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In the opening lines to Anna Karenina, Tolstoy could have written; 'all good lives are alike; each bad life is bad in its own way.'
It doesn't sound nearly as good, but it does speak to the universal condition of humanity.
Good lives share common attributes.
We all want a 'good' life. When near 8 billion people are seeking to achieve the same thing, patterns emerge. Good lives share a common set of attributes. These patterns are driven by physiology, psychology, culture, forces both in and outside our control. Understanding them is a powerful tool to course correct your own life.
The bad life.
On the other hand, no one sets out to lead a 'bad life.' The bad life doesn't have a definition. A deficiency in any one of the 'good life' attributes could lead to a 'bad life,' but it might not. It depends. It's subjective.
Traits of excellence.
The common attributes of the good life are called virtues, or traits of excellence.
Courage, wisdom, justice, humanity, temperance, and transcendence have been found to be pervading virtues in philosophy in the West, South Asia, and China. Though limited by the English language and geographic/cultural coverage, these virtues are a good starting point.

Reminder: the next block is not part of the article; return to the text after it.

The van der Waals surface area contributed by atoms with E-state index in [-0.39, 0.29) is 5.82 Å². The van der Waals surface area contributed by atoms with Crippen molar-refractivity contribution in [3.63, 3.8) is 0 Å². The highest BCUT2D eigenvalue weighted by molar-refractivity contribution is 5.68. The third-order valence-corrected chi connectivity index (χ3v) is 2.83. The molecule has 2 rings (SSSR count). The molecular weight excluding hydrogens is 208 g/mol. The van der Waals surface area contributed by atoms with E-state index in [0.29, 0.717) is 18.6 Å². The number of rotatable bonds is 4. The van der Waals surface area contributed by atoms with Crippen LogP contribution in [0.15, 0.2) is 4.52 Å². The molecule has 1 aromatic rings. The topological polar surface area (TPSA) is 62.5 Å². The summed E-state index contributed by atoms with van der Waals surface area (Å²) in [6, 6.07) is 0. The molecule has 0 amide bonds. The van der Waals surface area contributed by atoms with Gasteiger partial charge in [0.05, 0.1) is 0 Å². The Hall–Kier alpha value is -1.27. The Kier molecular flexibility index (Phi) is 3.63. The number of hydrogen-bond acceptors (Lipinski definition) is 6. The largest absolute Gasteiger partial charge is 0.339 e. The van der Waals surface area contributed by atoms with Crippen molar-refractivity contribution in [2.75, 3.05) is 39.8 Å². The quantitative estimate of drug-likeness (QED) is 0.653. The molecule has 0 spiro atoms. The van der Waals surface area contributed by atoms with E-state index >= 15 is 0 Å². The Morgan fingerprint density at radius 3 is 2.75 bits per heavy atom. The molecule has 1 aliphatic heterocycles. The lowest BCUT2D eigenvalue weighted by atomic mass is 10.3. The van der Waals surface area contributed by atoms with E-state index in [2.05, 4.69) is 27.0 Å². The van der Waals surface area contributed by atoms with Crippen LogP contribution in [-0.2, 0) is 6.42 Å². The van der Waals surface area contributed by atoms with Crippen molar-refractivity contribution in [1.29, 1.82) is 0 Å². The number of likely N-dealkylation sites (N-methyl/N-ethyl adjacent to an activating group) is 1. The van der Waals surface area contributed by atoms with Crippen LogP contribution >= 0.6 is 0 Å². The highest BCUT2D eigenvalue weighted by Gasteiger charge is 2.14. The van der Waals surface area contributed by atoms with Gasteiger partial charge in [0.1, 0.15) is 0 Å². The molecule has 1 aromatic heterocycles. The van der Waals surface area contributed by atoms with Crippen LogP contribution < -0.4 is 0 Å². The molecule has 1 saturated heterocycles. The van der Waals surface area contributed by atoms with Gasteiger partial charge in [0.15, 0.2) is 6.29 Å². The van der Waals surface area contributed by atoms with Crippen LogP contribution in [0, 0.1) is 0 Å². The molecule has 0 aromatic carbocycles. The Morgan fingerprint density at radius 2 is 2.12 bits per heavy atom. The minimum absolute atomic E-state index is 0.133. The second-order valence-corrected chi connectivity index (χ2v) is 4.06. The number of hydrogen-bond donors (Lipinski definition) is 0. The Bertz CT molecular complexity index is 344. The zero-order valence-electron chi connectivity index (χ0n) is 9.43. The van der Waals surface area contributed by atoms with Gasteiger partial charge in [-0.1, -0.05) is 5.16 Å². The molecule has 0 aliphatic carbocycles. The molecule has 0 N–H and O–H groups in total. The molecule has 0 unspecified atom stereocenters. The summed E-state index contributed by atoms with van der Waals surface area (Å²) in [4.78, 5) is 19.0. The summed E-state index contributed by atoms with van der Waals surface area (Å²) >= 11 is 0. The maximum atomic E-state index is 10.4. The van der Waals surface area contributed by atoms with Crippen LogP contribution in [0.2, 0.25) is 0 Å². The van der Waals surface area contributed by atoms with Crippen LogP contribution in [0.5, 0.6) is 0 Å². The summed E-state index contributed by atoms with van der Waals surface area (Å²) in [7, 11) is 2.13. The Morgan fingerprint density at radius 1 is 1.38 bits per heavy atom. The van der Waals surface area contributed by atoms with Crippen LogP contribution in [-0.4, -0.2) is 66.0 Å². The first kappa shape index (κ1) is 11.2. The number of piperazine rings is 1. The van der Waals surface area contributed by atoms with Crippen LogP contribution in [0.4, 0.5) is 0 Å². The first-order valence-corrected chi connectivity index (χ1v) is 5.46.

Broadly, a good life is likely to involve taking risks (courage), such as the risks we take for love (humanity), or the integrity required to stand by our beliefs. A good life features meaningful engagement. With ideas (wisdom), with society (justice), with work and health (temperance). The good life features an appreciation of life, with a sense of gratitude and awe, such as spending time in nature (transcendence).
Looking for proxies.
Because the good life is different for everyone, we must look to proxies (things that represent the thing). Our feelings of happiness, adventure, curiosity, fulfillment, belonging are signals we are on the right track.
One proxy we often use to measure the 'good life' is happiness. Indigenous, Western and Eastern cultures have different worldviews on the meanings of happiness and the good life. The Western view has often been confused with material pursuits, if I am famous / have lots of money / powerful / make a forbes list, then I will be happy. These kinds of status games are especially modern problems. The Western intellectual traditional has contemplated the meaning of a good life since at least Ancient Greek times, but status games are amplified in today's hyper connected world.
The good life can mean lots of things. We take it specifically to mean:
- How to live well, which covers many aspects of being. Physical, mental, relational, etc.
- What it means to be a good citizen in today's world.
All posts by date
- The Beginning of Infinity
- To get the sunset, give in to it
- Against the instinct of addition
- Risk is agency
- Traffic is inevitable
- Humanity's permanent problem
- The hardest changes risk your identity
- Difference is possibility
- The world does not shrink to fit your perception
- Judging people for themselves
- Balance is an active toggle
- Myths soothe the world
- Practical Idealism